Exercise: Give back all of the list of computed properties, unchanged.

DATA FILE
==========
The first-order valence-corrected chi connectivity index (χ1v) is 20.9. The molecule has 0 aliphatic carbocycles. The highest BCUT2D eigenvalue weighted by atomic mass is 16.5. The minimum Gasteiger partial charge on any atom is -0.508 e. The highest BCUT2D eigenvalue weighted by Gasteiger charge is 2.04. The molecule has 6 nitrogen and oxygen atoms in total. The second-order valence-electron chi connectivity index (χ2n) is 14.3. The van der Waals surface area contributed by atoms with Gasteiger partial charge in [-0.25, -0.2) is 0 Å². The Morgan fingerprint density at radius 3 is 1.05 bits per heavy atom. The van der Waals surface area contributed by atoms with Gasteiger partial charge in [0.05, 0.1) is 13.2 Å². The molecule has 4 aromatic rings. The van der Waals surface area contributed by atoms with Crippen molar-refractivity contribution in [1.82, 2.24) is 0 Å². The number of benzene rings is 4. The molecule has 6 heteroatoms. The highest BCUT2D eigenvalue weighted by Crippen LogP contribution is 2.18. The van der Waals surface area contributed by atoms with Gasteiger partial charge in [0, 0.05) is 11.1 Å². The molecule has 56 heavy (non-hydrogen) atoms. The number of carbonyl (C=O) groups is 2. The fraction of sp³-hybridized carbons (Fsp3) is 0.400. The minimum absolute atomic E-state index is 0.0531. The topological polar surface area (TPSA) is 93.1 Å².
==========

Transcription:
The first-order valence-corrected chi connectivity index (χ1v) is 20.9. The molecule has 0 aliphatic carbocycles. The highest BCUT2D eigenvalue weighted by atomic mass is 16.5. The minimum Gasteiger partial charge on any atom is -0.508 e. The highest BCUT2D eigenvalue weighted by Gasteiger charge is 2.04. The molecule has 6 nitrogen and oxygen atoms in total. The second-order valence-electron chi connectivity index (χ2n) is 14.3. The van der Waals surface area contributed by atoms with Gasteiger partial charge in [-0.25, -0.2) is 0 Å². The Morgan fingerprint density at radius 3 is 1.05 bits per heavy atom. The van der Waals surface area contributed by atoms with Gasteiger partial charge in [0.05, 0.1) is 13.2 Å². The molecule has 4 aromatic rings. The van der Waals surface area contributed by atoms with Crippen molar-refractivity contribution in [1.82, 2.24) is 0 Å². The number of benzene rings is 4. The molecule has 6 heteroatoms. The highest BCUT2D eigenvalue weighted by Crippen LogP contribution is 2.18. The van der Waals surface area contributed by atoms with Gasteiger partial charge in [0, 0.05) is 11.1 Å². The molecule has 56 heavy (non-hydrogen) atoms. The number of carbonyl (C=O) groups is 2. The fraction of sp³-hybridized carbons (Fsp3) is 0.400. The minimum absolute atomic E-state index is 0.0531. The topological polar surface area (TPSA) is 93.1 Å².